The Postmistress – Alison Stuart

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A stunning historical tale of loss, desire and courage that is full of the terror and the beauty of the Australian bush, for readers of The Thorn Birds, The Naturalist’s Daughter and The Widow of Ballarat.

To forge a new life she must first deal with her past…

1871. Adelaide Greaves and her young son have found sanctuary in the Australian town of Maiden’s Creek, where she works as a postmistress. The rough Victorian goldmining settlement is a hard place for a woman – especially as the other women in town don’t know what to make of her – but through force of will and sheer necessity, Adelaide carves out a role.

But her past is coming to find her, and the embittered and scarred Confederate soldier Caleb Hunt, in town in search of gold and not without a dark past of his own, might be the only one who can help. Can Adelaide trust him? Can she trust anyone?

When death and danger threaten – some from her past, some borne of the Australian bush – she must swallow her pride and turn to Caleb to join her in the fight, a fight she is determined to win…

My review

A mother’s love changes the path of a woman’s life forever. The Postmistress follows the heartwarming story of Adelaide Greaves, a strong female protagonist who leaves behind everything she knows, to be the best mother she can be. The relationship between mother and son, along with the love shared can be felt within the pages.

Alison Stuart sets the scene perfectly. It is 1871 and Adelaide is an independent widow, working as a postmistress in the Australian mining town of Maiden’s Creek. This is a beautifully written and well researched historical romance novel that takes the reader back in time, in my case, to a world unknown to me. Through the eyes of an unwed, pregnant woman we see the horrors that could be, yet fortunately the reader is taken on a trip with Adelaide to Australia, where she becomes an independent and successful woman, providing for her son.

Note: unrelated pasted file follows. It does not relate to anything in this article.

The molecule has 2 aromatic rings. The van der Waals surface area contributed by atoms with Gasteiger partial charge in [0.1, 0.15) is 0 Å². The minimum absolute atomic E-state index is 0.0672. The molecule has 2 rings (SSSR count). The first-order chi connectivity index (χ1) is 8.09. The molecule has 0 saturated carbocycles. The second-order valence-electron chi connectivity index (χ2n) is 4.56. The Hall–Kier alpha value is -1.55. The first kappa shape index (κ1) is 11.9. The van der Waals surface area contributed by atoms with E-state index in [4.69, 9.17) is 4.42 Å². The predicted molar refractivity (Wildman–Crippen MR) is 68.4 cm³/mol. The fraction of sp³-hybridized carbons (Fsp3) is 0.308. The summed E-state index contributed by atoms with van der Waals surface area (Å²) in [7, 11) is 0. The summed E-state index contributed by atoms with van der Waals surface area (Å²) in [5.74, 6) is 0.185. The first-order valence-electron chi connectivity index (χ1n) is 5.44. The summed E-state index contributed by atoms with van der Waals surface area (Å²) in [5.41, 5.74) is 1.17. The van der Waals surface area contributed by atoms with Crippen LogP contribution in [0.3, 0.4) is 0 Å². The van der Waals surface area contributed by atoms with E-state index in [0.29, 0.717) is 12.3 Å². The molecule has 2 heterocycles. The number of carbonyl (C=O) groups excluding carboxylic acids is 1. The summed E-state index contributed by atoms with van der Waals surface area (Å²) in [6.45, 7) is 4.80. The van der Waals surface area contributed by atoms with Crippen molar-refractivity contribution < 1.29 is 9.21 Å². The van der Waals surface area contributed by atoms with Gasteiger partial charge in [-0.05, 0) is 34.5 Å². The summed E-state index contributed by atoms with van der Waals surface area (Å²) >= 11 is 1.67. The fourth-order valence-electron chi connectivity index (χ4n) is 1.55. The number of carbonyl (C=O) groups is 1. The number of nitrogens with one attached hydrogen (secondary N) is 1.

The historical facts of the time, along with the Australian gold mining and medical practices in the late 1800s were fascinating, including the treatment of snake bites and society’s attitudes and advice towards smallpox. Alison Stuart weaves historical facts subtley throughout the story, which is testament to her talent in writing historical fiction. This allowed me to further delve into the world of the characters.

Prior to reading this novel, I was in the mood to sit down and feel true romance. The romance within The Postmistress delivered. Adelaide’s lost love caused her to grieve longer than her heart deserved. Upon meeting American born Caleb Hunt, Adelaide’s only love interest was Danny’s father. Caleb and Adelaide’s friendship grows, as does Danny and Caleb’s. Without a father growing up, Danny looks to Caleb for advice. The bond between them is strong. As Adelaide is forced to face the past there are many twists and turns within the novel.

I would highly recommend this novel and look forward to reading future novels written by Alison Stuart. The Postmistress is a novel that I could see inspiring an Australian TV series.


Eleanor Oliphant is completely fine – Gail Honeyman


No one’s ever told Eleanor that life should be better than fine.

Meet Eleanor Oliphant: She struggles with appropriate social skills and tends to say exactly what she’s thinking. Nothing is missing in her carefully timetabled life of avoiding social interactions, where weekends are punctuated by frozen pizza, vodka, and phone chats with Mummy.